No system for insuring the humane treatment of prisoners was in place, nor did it appear that anyone thought that such a system should exist. A punishment first conceived in 17th century Spain as an executioner’s torture device was revived and pressed into use at Camp Douglas. Similar to the “Spanish Donkey” which was designed to cleave a victim’s body in two, this new device consisted of a thin pointed rail suspended between two posts some ten to fifteen feet from the ground. It became known as “The Mule.” Prisoners were forced to sit upon the pointed rail with their weight resting against their anus, scrotum or coccyx. The guards often increased the suffering of their victims by attaching weights to their feet or placing large beef bones in their hands. After several hours, the force was so great that it severally damaged the area between the legs.

“There were some of our poor boys, for little infraction of the prison rules, riding what they called Morgan's mule every day. That was one mule that did the worst standing stock still. He was built after the pattern of those used by carpenters. He was about fifteen feet high; the legs were nailed to the scantling so one of the sharp edges was turned up, which made it very painful and uncomfortable to the poor fellow especially when he had to be ridden bareback, sometimes with heavy weights fastened to his feet and sometimes with a large beef bone in each hand. This performance was carried on under the eyes of a guard with a loaded gun, and was kept up for several days; each ride lasting two hours each day unless the fellow fainted and fell off from pain and exhaustion. Very few were able to walk after this hellish Yankee torture but had to be supported to their barracks.”

-Milton Asbury Ryan, Co. G, 8th MS Regiment[xxi]

“If the least sign of water or spit was seen on the floor the order was, Come, go to the mule or point for grub, which was to stand with the legs perfectly straight, reach over, and touch the ground with the fingers. If the legs were bent in the least, a guard was present with a paddle which he well knew how to use.”

~ T. D. Henry[xxii]

“June 28, 1864. Weather pleasant. We drew a loaf of light bread per man for one day. I got up on a barrack and had a view of the country. The Yanks have fixed a frame near the gate with a scantling across it edge up, and about four feet from the ground, which they make our men ride whenever the men do anything that does not please them. It is called ‘The Mule’. Men have sat on it till they fainted and fell off. It is like riding a sharp fence top.”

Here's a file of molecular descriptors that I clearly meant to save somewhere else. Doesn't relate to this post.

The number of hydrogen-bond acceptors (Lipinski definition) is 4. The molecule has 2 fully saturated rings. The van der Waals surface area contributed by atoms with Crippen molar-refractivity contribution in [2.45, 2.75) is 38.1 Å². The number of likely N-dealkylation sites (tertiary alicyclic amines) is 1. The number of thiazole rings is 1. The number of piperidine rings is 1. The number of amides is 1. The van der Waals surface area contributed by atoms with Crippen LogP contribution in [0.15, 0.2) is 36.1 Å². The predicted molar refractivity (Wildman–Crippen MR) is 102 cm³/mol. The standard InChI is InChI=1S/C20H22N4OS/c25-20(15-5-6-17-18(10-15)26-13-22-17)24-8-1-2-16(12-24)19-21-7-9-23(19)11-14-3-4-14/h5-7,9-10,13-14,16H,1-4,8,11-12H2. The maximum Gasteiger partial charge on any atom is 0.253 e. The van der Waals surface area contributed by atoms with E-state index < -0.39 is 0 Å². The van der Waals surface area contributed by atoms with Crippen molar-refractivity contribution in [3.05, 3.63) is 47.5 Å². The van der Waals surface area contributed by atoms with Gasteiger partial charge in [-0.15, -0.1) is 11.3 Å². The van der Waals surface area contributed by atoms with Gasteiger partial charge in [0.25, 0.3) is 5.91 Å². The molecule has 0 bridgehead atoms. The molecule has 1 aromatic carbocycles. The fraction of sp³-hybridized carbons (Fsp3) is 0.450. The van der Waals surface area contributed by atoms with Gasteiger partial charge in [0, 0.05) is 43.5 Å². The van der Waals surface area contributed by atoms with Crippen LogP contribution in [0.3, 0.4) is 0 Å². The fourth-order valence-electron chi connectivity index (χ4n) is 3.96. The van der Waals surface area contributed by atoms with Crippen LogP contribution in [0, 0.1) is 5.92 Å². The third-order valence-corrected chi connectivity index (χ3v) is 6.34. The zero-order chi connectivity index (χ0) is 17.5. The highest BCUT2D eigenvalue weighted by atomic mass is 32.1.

~ Curtis R. Burke, Co. B 14th Kentucky Cavalry[xxiii]

Hell had been effectively recreated in Chicago yet, those who permitted it felt fully justified in their actions. Parades of spectators flocked to the camp as if they were visiting a zoo.

“Two carriages full of ladies and a lady on horse back drove through camp this evening. Citizens and ladies often appear on the parapet through the day and take a look at us. They are always accompanied by an officer and only stay a few minutes. They are not allowed to speak to us or we to them.”

~ Curtis R. Burke, Co. B 14th Kentucky Cavalry[xxiv]

Sweet seemed to enjoy this public attention, especially the attentions paid by ladies of the upper class. While Sweet generally met with request from clergy and church groups with annoyance, he happily permitted the ladies of Grace Church’s Camp Douglas Hospital Aid Society to nurse prisoners housed in the prison’s hospital.

For the prisoners, there was nothing left but the daily challenge of endurance.

“Life in the prison was going from bad to worse. Half-fed, cursed, kicked, and abused for imaginary more that real misdemeanors, hope was dead and life an existence only that gave no promise of relief or escape. Our guards had been changed several times, but that brought no change in our favor. The meat furnished us was salted pork shoulders, and that was telling upon us. The scurvy broke out in a most virulent and aggravated form. Lips were eaten away, jaws became diseased, and teeth feel out. If leprosy is worse than scurvy, may God have mercy upon the victim! It was shocking, horrible, monstrous, and a disgrace to any people who permitted such conditions to exist…The scurvy sent many a man from Camp Douglas to his grave, and many more bear today its cruel. Loathsome scars. Our cries for relief were unnoticed; and the greater our sufferings, the more satisfaction it seemed to give our captors.”

~ R. T. Bean, Company I, Eight Kentucky Cavalry[xxv]

“Time like a sweeping billow, rolls steadily on, and nothing as yet intervenes to break the dull monotony of our prison life. Every day nearly the same thing is repeated. Our fare is poor, mostly bread and water and a small quantity.”

~ Curtis R. Burke, Co. B 14th Kentucky Cavalry[xxvi]


[i] Official Records of the War of the Rebellion Ser. II, Vol. VII, 184-185
[ii] Official Records of the War of the Rebellion Ser. II, Vol. VII, 187-188
[iii] Official Records of the War of the Rebellion Ser. II, Vol. VII 187-188